In the News, Rochester Hub

December 20, 2021

Metso Outotec to supply solvent extraction technology to Li-Cycle

The manganese, cobalt and nickel solvent extraction technology will be used at Li-Cycle’s battery recycling plant in Rochester, New York.

December 17, 2021

Original article published in Recycling Today

Metso Outotec, headquartered in Helsinki, says it has signed an agreement with Li-Cycle North America Hub Inc. for the supply of manganese, cobalt and nickel solvent extraction technology to be used at its battery recycling plant that is being constructed in Rochester, New York. The contract value was not disclosed.

The Metso Outotec delivery includes three modular VSFX solvent extraction plants and related Dual Media filters as well as basic engineering.

Jari Ålgars, president of the Metals business area at Metso Outotec, says, “The energy-efficient, modular VSFX solvent extraction plant, which is part of our Planet Positive product range, reduces emissions and is safe to operate. The Li-Cycle project will be an important new reference for Metso Outotec in the battery recycling business.”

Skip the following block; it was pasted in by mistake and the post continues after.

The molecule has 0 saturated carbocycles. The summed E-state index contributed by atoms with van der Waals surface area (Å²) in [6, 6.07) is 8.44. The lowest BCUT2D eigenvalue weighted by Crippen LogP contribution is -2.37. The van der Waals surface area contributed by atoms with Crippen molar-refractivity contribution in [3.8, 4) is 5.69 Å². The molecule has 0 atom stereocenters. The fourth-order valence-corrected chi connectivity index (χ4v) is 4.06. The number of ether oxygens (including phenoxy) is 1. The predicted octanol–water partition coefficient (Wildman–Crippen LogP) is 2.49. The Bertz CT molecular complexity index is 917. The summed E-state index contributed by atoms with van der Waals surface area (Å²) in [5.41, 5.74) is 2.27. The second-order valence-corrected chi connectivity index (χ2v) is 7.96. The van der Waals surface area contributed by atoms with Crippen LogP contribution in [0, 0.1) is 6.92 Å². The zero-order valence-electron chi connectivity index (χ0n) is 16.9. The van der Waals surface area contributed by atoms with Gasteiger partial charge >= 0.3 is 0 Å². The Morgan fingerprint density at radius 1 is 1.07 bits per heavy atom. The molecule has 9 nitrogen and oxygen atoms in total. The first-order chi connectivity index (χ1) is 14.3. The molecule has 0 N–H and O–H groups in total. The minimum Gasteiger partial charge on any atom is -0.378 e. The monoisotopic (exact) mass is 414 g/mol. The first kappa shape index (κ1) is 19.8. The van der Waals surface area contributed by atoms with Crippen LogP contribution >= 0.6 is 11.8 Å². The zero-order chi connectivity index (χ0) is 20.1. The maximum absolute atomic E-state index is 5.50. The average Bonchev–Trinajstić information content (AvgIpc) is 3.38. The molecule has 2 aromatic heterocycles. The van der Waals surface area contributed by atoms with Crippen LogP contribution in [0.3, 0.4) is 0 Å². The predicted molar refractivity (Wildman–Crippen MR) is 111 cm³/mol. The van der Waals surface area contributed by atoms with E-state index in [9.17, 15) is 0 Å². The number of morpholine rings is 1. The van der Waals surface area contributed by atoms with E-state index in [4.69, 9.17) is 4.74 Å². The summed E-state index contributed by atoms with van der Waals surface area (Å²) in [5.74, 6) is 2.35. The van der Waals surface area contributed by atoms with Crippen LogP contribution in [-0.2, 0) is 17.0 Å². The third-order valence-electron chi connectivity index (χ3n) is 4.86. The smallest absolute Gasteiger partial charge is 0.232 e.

Li-Cycle, which is headquartered in Toronto, has developed a hub-and-spoke model for lithium-ion battery recycling. Ajay Kochhar, the company’s co-founder, president and CEO, has said that Li-Cycle’s hub-and-spoke model solves the logistics problem associated with lithium-ion batteries by decentralizing the mechanical processing of the batteries near generators, namely battery manufacturers and areas with high concentrations of EV use. The company also is working with aggregators of end-of-life electronics. Its spokes produce black mass—a mixture of lithium, manganese, cobalt and nickel—as well as a mixed aluminum and copper product and plastics. This material is then further processed at hub locations, with the first commercial-scale facility in Rochester.

Li-Cycle recently announced it will expand the input processing capacity of its Rochester hub by more than 40 percent to 35,000 metric tons of black mass annually, which is equivalent to nearly 90,000 metric tons of lithium-ion batteries. Li-Cycle also says the increased capacity will allow the facility to process battery material that is the equivalent of about 225,000 electric vehicles (EVs) per year.